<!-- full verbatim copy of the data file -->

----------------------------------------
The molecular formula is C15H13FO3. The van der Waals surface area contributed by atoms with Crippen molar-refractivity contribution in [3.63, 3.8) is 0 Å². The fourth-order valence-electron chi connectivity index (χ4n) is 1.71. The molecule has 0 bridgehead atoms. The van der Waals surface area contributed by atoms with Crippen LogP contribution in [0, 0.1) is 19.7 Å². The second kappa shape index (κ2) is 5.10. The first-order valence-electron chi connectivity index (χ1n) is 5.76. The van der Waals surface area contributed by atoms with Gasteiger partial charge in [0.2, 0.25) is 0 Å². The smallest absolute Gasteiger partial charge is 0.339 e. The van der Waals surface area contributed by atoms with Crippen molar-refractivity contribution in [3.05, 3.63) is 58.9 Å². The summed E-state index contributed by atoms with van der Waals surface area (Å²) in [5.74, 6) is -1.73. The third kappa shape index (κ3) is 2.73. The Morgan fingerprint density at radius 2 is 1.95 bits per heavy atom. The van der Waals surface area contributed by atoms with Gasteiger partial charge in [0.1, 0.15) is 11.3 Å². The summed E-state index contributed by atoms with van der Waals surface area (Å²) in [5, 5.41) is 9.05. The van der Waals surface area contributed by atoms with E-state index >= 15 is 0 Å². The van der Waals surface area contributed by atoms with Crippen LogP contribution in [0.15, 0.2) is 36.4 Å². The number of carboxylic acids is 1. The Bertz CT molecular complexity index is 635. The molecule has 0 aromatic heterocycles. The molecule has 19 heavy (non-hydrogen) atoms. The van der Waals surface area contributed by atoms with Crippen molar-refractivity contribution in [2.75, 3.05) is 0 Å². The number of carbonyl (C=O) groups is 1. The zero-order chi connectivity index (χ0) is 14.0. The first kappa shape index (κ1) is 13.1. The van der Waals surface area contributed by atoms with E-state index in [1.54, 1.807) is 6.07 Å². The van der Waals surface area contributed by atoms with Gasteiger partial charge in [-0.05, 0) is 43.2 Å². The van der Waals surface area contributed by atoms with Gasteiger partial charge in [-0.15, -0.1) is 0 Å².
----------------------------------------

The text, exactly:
The molecular formula is C15H13FO3. The van der Waals surface area contributed by atoms with Crippen molar-refractivity contribution in [3.63, 3.8) is 0 Å². The fourth-order valence-electron chi connectivity index (χ4n) is 1.71. The molecule has 0 bridgehead atoms. The van der Waals surface area contributed by atoms with Crippen LogP contribution in [0, 0.1) is 19.7 Å². The second kappa shape index (κ2) is 5.10. The first-order valence-electron chi connectivity index (χ1n) is 5.76. The van der Waals surface area contributed by atoms with Gasteiger partial charge in [0.2, 0.25) is 0 Å². The smallest absolute Gasteiger partial charge is 0.339 e. The van der Waals surface area contributed by atoms with Crippen molar-refractivity contribution in [3.05, 3.63) is 58.9 Å². The summed E-state index contributed by atoms with van der Waals surface area (Å²) in [5.74, 6) is -1.73. The third kappa shape index (κ3) is 2.73. The Morgan fingerprint density at radius 2 is 1.95 bits per heavy atom. The van der Waals surface area contributed by atoms with Gasteiger partial charge in [0.1, 0.15) is 11.3 Å². The summed E-state index contributed by atoms with van der Waals surface area (Å²) in [5, 5.41) is 9.05. The van der Waals surface area contributed by atoms with E-state index >= 15 is 0 Å². The van der Waals surface area contributed by atoms with Crippen LogP contribution in [0.15, 0.2) is 36.4 Å². The number of carboxylic acids is 1. The Bertz CT molecular complexity index is 635. The molecule has 0 aromatic heterocycles. The molecule has 19 heavy (non-hydrogen) atoms. The van der Waals surface area contributed by atoms with Crippen molar-refractivity contribution in [2.75, 3.05) is 0 Å². The number of carbonyl (C=O) groups is 1. The zero-order chi connectivity index (χ0) is 14.0. The first kappa shape index (κ1) is 13.1. The van der Waals surface area contributed by atoms with E-state index in [1.54, 1.807) is 6.07 Å². The van der Waals surface area contributed by atoms with Gasteiger partial charge in [-0.05, 0) is 43.2 Å². The van der Waals surface area contributed by atoms with Gasteiger partial charge in [-0.15, -0.1) is 0 Å².